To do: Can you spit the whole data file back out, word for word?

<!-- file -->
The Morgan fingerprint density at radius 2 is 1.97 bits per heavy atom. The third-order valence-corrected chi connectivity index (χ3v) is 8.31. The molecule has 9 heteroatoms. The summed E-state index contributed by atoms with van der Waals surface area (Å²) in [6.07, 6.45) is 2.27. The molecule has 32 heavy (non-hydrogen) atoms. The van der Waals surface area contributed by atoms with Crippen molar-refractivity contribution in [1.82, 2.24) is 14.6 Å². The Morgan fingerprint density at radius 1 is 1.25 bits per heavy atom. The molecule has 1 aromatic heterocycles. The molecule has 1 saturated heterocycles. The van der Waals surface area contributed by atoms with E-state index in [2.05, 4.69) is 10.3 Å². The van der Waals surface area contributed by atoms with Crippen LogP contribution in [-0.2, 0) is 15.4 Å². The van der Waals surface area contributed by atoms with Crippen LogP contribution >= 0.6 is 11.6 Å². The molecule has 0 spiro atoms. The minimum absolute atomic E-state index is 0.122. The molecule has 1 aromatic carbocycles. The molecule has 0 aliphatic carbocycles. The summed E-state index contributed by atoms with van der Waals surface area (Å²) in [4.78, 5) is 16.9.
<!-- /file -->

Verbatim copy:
The Morgan fingerprint density at radius 2 is 1.97 bits per heavy atom. The third-order valence-corrected chi connectivity index (χ3v) is 8.31. The molecule has 9 heteroatoms. The summed E-state index contributed by atoms with van der Waals surface area (Å²) in [6.07, 6.45) is 2.27. The molecule has 32 heavy (non-hydrogen) atoms. The van der Waals surface area contributed by atoms with Crippen molar-refractivity contribution in [1.82, 2.24) is 14.6 Å². The Morgan fingerprint density at radius 1 is 1.25 bits per heavy atom. The molecule has 1 aromatic heterocycles. The molecule has 1 saturated heterocycles. The van der Waals surface area contributed by atoms with E-state index in [2.05, 4.69) is 10.3 Å². The van der Waals surface area contributed by atoms with Crippen LogP contribution in [-0.2, 0) is 15.4 Å². The van der Waals surface area contributed by atoms with Crippen LogP contribution >= 0.6 is 11.6 Å². The molecule has 0 spiro atoms. The minimum absolute atomic E-state index is 0.122. The molecule has 1 aromatic carbocycles. The molecule has 0 aliphatic carbocycles. The summed E-state index contributed by atoms with van der Waals surface area (Å²) in [4.78, 5) is 16.9.